From the economy to the Fed and rising interest rates, four small-cap specialists reveal what surprises they think 2018 might have for investors.
Francis Gannon: The Economy Does Better than People Anticipate
Two things I think are going to surprise investors. One is the economy does much better than people anticipate. There seems to be a lot of naysayers in terms of the potential for the US economy, and actually the global economy. So I think the economy does better than people think. And the second thing, would be that the market does much better than people think people are waiting for a dramatic pullback in the market, that I don't think is going to materialize, even though we are probably due for a least a 10 percent correction in the overall market, especially in the small-cap space, where we haven't seen one going back to February of 2016, so we're coming up on a two-year mark here, in terms of no significant correction in the Russell. But I think at the end of the year, the market is better than people think.
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Jay Kaplan: Brand New Fed Is a Wild Card
I think the fact that we have a brand-new Fed could surprise everyone. We actually don't know what the Fed will do. We don't know if it's business as usual. We don't know if they'll be a new approach. We don't know how the Fed will react to a more strengthening and growing economy. So that could bring in all kinds of surprises. I think one of the surprises this year could be Obamacare. It hasn't been talked about enough, but the repeal of the individual mandate inside the tax bill could throw a big monkey wrench into our healthcare system. That would be a big surprise.
Steven McBoyle: Underestimating How Quickly Inflation Will Rise
I think inflation could surprise to the upside. Again, as we know, risk assets generally don’t see multiple compression until inflation is in and around four percent. So inflation at this point in time looks manageable. But I do question whether we’re stressing the system. And why do I say that? Because as we sit here today, wage rate inflation is apparent. We have a material shortage of skilled labor. We are seeing commodity prices increase. And if you look at the actual underlying ISM operating rates, across the board, very, very strong. So we know that rates and inflation will increase as the economy improves. And that is a productive outcome, constructive particularly for Royce’s overall approach and strategies. But I do fear that we’re underestimating how quickly inflation will rise.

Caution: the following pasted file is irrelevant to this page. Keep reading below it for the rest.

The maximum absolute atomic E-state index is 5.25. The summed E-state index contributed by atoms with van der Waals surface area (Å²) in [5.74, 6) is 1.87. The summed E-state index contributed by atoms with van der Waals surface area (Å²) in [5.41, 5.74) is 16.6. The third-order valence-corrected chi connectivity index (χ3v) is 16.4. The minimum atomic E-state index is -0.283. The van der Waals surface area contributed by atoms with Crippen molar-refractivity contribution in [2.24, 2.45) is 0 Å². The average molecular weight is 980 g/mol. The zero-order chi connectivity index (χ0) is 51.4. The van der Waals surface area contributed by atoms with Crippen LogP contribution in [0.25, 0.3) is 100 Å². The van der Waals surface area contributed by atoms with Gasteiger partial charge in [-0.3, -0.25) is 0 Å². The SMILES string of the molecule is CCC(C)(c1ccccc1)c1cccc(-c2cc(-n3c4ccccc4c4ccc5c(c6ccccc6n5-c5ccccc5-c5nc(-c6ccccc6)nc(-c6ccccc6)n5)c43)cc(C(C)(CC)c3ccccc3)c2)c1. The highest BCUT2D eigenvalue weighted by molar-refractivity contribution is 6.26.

Buzz Zaino: Lower Liquidity Creates Headwinds for Stocks
Well, one of the things that I think can surprise investors in the new year is the absence of liquidity in the stock market. Over the last five or six years, we’ve had the circumstance where the Fed has been running a printing press and supplying a lot of cash to the to the market, and that money has been used to, among other things, push the price of the stocks up. We’re in a different circumstance now where the Fed is trimming its balance sheet and that availability of new monies is not there. As the economy is doing better and the earnings are going up, the prices of the stocks aren’t appreciating and we’ll be asking ourselves why? And the answer would be because the Fed simply isn’t supplying the monies to push the price of the stocks to the next level. In the big picture, though, for our own interests of course, you need less money to push the price of small stocks up than you do large stocks. So we might be in a better position.
Article by Francis Gannon, The Royce Funds